People’s joy at reopened mosques in Gaza ‘a blessing’ – imam

Worshippers perform the Dhuhr (noon) prayers in Al-Abbas mosque in Gaza City on June 3, 2020. (Reuters)
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Updated 03 June 2020

People’s joy at reopened mosques in Gaza ‘a blessing’ – imam

  • Muslim religious authorities in the territory have allowed Friday prayers in mosques, after a two-month closure

GAZA: Mosques reopened for daily prayers and children returned to nursery schools on Wednesday in an easing of coronavirus restrictions in the Gaza Strip.
The Hamas -run enclave, whose borders are tightly controlled by Israel and Egypt, has recorded 61 confirmed infection cases, all in quarantine facilities, and one death during the health crisis. Two million Palestinians live in Gaza.
In the past week, Muslim religious authorities in the territory have allowed Friday prayers in mosques, after a two-month closure.
They will now be open to worshippers every day. Abdel-Hadi Al-Agha, director of the Hamas-led Waqf and Religious Affairs ministry, said he instructed mosque leaders to keep sermons and prayers brief as a health precaution.
Ahmed Al-Safadi, a Gaza City imam, said dozens of people attended dawn prayers at his mosque.
“People’s pleasure at returning to God’s house is a great blessing,” he said.
Precautionary measures were in place, he added, with worshippers having to wear face masks, bring their own prayer mats and maintain social distancing.
Gaza authorities also ordered the reopening of pre-schools, for children between the ages of two and five.
“A big percentage of families are employees and since they have resumed their jobs in offices, they have brought their children back to our nursery school,” said Hind Assousi, principal of the Beautiful Smile kindergarten in Gaza City.
The education system in Gaza and the West Bank was shut down in March to help prevent the spread of the novel coronavirus.
The school year for elementary and secondary school in Gaza and the West Bank has officially ended, with the exception of final exams that began on Saturday for high school students.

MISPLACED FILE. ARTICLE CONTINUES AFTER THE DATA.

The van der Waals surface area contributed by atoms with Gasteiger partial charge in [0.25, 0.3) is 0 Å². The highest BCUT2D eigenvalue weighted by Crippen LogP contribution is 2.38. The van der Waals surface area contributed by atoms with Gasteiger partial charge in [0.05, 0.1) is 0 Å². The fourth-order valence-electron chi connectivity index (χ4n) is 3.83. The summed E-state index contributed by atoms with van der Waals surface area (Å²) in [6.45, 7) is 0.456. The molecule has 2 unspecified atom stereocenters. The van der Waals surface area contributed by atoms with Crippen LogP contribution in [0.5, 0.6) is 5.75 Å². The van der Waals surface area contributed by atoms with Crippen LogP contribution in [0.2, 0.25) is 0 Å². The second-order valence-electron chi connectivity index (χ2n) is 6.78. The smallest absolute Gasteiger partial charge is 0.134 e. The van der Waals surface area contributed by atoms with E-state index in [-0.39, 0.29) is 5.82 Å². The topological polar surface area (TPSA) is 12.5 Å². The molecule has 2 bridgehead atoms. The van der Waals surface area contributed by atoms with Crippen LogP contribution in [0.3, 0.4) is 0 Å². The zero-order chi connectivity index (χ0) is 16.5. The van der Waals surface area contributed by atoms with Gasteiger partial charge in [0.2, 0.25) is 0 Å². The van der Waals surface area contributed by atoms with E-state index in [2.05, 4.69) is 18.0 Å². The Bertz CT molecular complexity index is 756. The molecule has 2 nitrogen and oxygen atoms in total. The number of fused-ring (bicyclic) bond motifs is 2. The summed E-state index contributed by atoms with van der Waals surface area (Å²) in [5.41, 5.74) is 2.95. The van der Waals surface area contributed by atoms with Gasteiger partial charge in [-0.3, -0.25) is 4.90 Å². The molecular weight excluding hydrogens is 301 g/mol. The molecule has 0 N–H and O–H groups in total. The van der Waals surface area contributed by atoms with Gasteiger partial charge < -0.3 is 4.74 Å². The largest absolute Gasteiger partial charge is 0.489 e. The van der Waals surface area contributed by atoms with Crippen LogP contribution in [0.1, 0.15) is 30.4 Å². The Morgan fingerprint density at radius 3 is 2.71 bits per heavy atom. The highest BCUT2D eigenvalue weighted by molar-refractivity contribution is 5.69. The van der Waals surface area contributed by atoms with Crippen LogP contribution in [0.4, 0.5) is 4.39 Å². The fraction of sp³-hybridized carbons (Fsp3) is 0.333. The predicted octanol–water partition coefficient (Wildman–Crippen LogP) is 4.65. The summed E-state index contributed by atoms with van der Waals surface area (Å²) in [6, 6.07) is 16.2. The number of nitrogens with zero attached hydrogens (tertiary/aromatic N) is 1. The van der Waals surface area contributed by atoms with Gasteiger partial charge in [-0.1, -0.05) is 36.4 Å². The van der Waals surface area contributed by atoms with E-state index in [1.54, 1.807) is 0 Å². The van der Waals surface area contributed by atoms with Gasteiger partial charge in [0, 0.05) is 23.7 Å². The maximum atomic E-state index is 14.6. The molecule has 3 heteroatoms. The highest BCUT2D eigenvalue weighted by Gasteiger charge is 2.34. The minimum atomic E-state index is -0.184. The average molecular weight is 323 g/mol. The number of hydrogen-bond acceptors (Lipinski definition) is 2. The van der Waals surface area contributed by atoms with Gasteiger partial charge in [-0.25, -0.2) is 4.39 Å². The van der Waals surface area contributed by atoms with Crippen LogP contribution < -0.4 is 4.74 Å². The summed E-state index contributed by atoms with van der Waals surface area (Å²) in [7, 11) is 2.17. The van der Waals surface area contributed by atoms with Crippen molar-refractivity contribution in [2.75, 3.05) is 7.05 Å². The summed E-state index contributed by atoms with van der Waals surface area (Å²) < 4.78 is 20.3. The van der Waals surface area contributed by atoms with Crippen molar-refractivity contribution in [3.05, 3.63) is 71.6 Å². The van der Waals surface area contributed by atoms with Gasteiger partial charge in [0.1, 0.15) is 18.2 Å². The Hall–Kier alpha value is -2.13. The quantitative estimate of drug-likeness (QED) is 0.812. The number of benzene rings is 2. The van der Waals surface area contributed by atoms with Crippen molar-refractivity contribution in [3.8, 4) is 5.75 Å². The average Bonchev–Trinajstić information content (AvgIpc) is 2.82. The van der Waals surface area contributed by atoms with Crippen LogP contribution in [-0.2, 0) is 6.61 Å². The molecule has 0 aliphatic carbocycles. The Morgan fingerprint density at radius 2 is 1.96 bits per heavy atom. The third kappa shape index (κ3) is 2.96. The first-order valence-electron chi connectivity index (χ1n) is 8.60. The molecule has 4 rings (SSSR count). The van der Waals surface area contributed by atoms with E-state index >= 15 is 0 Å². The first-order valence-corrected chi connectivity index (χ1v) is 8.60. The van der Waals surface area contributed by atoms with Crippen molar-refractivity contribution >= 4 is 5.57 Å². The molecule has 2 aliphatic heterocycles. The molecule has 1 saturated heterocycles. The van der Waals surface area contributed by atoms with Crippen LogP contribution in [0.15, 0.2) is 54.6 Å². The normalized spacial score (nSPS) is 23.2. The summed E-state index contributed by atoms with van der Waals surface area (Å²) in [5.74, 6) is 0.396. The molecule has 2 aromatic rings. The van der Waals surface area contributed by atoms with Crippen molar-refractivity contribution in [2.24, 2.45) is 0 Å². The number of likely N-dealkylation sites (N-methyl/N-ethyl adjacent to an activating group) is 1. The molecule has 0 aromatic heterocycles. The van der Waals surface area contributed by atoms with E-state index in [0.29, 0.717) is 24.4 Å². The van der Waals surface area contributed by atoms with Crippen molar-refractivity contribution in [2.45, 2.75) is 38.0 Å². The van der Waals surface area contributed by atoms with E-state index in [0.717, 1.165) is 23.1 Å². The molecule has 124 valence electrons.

Court testimony claims Turkish general killed after discovering Qatar extremist funding

Updated 04 August 2020

Court testimony claims Turkish general killed after discovering Qatar extremist funding

  • Explosive courtroom transcript says Brig. Gen. Semih Terzi was killed because he knew too much about Turkish general's murky dealings in Syria
  • Turkish officials accused of embezzling money sent from Qatar to arm Syrian militants

LONDON: A Turkish general killed during a failed coup was executed after he found out Qatar was funneling money to extremist groups in Syria through Turkey, according to explosive courtroom claims.

Brig. Gen. Semih Terzi was shot dead in July 2016 during an attempt by some military officers to overthrow the government of Recip Tayyip Erdogan. The alleged plotters were accused of being followers of the exiled cleric Fethullah Gulen.

According to a courtroom transcript obtained by the anti-Erdogan Nordic Monitor website, Terzi’s killing was ordered by Lt. Gen. Zekai Aksakalli, the then head of Turkey’s Special Forces Command.

The website claims the testimony came from Col. Firat Alakus, who worked in the intelligence section of the Special Forces Command, during a hearing at the 17th High Criminal Court in Ankara in March, 2019.

Alakus said Terzi had discovered that Aksakalli was working secretly with the Turkish intelligence agency (MIT) in running illegal operations in Syria for personal gain.

“[Terzi] knew how much of the funding delivered [to Turkey] by Qatar for the purpose of purchasing weapons and ammunition for the opposition was actually used for that and how much of it was actually used by public officials, how much was embezzled,” Alakus said. 

He added that Terzi’s knowledge of Aksakalli’s murky dealings was the real reason Aksakalli ordered his execution.

Terzi was killed after Aksakalli ordered him back to Ankara from a border province as the failed coup attempt unfolded, Alakus said.

Other accounts say Terzi was one of the main coup plotters and was killed leading an attempt to capture the special forces headquarters in the capital.

Along with the Qatari claim, Alakus said Terzi also knew the details of Turkey’s involvement in oil smuggling from Syria and how government officials aided extremist militant commanders.

He also objected to Turkish intelligence supplying weapons and training to extremist Syrian factions who were passed off as moderate opposition fighters.

“[Terzi’s murder] had to do with a trap devised by Zekai Aksakalli, who did not want such facts to come out into the open,” Alakus said.

Alakus was jailed for life in June 2019 after being convicted for taking part in the coup.